So you ordered a brand new toy for your dog and they love it!! But…they love it so much they don’t want to give it up? Maybe they have even growled or nipped when you try to take it off them? A new toy can be like gold for some dogs, so often they want to hold onto it for all it’s worth.
Why do dogs Resource Guard?
Guarding a resource such as a new toy is actually a normal behaviour for dogs. Resource guarding comes from a fear of loss – your dog is not trying to be mean or nasty. As humans, we resource guard our things too. We lock our cars and houses and have pin numbers on our credit cards. We don’t like it when people take things away from us, so why do we get so upset if our dog won’t share their toys with us?
What does Resource Guarding look like?
Maybe your dog likes to play ‘keep away’ or likes to be chased (which are great games), but when guarding escalates to growling and nipping, we need to address this and start to prevent and change this behaviour. Growling can be seen in both play and guarding but guarding growling is usually seen with stiffer body language, hard staring at you, freezing and protectiveness such as hovering over the toy or trying to block you from getting to the toy.
How to overcome Resource Guarding of a toy
You don’t have to ‘teach your dog a lesson’ and get the toy back off them. So the most common sense approach is to teach your dog that they will get something better in exchange for giving it up. The aim is to condition your dog to expect good things when you approach.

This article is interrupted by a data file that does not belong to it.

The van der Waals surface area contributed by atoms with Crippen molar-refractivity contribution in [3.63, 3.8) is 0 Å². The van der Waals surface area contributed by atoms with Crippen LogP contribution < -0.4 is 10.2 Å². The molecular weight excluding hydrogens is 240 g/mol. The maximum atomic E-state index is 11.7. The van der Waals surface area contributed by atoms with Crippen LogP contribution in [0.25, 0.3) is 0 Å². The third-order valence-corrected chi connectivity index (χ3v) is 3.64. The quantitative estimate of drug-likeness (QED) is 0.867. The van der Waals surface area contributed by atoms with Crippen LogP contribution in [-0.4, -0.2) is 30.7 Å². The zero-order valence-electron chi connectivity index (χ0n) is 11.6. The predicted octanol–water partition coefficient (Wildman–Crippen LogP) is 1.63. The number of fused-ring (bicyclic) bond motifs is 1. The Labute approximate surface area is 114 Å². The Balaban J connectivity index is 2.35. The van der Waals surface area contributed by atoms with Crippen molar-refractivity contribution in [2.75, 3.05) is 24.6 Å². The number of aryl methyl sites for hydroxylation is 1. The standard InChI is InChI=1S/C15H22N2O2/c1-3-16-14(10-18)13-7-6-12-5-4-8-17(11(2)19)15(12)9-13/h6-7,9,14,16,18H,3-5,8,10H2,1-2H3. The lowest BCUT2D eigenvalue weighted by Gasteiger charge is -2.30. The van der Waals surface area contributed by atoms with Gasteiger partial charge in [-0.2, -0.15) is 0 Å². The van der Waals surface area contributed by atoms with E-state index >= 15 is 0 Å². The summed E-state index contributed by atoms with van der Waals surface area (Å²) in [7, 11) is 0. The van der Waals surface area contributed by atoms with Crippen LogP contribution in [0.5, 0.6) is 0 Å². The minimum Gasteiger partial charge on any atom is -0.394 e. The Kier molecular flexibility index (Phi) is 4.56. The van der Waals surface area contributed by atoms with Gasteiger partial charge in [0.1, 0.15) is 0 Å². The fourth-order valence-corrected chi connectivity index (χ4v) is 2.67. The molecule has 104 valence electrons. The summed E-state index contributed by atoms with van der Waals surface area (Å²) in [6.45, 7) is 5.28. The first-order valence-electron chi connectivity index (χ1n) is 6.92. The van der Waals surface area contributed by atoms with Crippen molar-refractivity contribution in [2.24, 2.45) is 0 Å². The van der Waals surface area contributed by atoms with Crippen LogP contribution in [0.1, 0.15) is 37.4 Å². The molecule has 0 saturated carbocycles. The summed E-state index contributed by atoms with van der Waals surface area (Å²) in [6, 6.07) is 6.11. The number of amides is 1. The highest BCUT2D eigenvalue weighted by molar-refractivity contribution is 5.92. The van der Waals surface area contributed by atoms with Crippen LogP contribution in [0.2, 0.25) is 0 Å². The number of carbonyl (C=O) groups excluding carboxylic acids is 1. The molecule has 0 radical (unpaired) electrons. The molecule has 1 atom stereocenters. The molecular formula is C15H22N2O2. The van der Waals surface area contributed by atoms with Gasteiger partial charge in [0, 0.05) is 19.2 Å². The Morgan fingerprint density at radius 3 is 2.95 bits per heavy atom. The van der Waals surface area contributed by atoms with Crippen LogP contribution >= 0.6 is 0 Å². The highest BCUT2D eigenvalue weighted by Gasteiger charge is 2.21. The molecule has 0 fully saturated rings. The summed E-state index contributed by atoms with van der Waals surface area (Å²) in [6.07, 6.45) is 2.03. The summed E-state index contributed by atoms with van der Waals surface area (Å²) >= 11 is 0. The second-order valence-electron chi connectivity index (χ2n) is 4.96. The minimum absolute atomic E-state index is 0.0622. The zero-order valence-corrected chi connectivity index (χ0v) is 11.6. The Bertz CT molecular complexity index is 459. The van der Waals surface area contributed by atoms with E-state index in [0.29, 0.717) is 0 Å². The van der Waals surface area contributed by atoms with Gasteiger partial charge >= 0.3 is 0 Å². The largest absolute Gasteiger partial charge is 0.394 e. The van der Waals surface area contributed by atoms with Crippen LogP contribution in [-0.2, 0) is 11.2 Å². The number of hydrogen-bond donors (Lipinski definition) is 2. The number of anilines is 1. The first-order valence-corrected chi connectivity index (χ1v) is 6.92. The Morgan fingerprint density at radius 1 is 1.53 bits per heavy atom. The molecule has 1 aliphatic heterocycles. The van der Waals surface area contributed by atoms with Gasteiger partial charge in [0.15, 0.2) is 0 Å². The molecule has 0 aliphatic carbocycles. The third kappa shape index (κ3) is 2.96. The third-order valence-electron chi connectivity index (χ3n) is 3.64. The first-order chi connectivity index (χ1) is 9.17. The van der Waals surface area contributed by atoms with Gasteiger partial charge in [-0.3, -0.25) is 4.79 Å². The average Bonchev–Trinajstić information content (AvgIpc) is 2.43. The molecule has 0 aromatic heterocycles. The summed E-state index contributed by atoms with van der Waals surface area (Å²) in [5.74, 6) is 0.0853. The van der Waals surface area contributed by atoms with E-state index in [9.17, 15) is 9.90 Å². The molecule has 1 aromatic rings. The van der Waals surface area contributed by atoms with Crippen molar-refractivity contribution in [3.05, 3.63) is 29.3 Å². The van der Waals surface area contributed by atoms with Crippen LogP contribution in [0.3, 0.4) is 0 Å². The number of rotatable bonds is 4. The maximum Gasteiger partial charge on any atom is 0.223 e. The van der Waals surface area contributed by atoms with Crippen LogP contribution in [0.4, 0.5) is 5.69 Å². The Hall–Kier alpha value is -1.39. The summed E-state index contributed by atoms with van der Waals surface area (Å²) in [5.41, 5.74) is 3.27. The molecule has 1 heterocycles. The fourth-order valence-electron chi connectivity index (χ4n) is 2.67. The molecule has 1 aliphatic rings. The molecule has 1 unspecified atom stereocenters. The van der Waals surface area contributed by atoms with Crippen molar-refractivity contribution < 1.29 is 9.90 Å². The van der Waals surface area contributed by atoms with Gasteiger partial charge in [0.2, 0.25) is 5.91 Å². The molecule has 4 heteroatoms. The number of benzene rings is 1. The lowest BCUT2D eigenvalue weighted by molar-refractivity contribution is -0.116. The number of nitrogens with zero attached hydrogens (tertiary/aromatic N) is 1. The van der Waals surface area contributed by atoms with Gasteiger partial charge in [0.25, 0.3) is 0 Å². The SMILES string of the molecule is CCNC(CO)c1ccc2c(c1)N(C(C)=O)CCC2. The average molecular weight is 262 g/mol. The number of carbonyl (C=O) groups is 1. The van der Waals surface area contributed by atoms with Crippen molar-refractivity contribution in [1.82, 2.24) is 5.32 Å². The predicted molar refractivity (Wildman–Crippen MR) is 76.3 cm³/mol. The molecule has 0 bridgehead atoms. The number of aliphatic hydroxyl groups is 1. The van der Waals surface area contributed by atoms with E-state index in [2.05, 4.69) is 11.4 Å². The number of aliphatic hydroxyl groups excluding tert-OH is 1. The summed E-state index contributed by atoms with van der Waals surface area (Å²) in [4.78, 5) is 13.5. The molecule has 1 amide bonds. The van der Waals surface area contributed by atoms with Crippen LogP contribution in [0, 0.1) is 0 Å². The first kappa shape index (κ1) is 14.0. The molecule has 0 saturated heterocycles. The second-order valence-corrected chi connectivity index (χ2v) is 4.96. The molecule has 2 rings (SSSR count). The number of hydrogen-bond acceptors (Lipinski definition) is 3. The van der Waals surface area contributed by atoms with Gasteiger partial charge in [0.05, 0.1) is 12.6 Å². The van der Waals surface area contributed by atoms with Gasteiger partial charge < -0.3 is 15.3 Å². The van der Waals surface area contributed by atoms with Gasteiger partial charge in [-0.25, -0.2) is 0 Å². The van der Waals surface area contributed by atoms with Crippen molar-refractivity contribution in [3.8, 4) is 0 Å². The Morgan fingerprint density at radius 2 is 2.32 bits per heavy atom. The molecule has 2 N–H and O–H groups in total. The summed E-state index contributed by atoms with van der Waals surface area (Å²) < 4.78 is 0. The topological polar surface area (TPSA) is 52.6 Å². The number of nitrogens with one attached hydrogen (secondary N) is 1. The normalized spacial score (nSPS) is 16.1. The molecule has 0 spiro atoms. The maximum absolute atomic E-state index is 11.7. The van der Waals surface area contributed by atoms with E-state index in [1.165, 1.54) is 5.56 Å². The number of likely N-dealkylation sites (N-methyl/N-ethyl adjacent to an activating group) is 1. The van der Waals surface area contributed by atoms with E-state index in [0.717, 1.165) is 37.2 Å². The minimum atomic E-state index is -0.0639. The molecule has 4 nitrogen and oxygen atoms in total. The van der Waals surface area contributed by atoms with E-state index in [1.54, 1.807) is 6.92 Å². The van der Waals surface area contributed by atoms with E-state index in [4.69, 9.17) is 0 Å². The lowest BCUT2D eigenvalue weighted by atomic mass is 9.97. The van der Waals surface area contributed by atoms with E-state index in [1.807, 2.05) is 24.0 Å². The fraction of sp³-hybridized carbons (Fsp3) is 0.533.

- Make a list of your dog’s favourite things from 1-10 (1 being your dog’s ultimate reward). Make sure to start with lower value items and swap with higher value and work up the list.
- Have multiple toys! Your dog can’t guard more than 1 or 2 at once. Have some to swap out and play exchange with.
- Exchange with yummy food or treat if possible (high value such as chicken works for a lot of dogs!)
- Have set play times where the ‘special’ toy comes out, but it’s your toy and you are nice enough to share it with your dog. Allow them to ‘win’ but swap it out with another high value toy, or snack a few times during the play.
- Put the toy away once play has finished so your dog doesn’t get to practice the guarding behaviour.
- Avoid chasing your dog or leaning towards them if they are under a chair for example, to get the toy back off them. Rather, encourage them to come to you to exchange it for another toy or snack. Make the toy you have more interesting! Perhaps drag it long the ground or move it around so it becomes ‘alive’.
- Wait for your dog to drop the toy, before giving them the exchange – i.e. avoid trying to grab the toy out of their mouth. Then lots and lots of praise when they leave the other toy and come to you for the new toy. You can then toss the toy away from the old toy so they chase it, then they can have the other toy again, and repeat.
Dogs that guard toys can often have tendencies to guard other high value items such as food. We address this is our next article that you can read here.
Have fun playing with your dog, and if you need further guidance, seek the assistance from a qualified professional.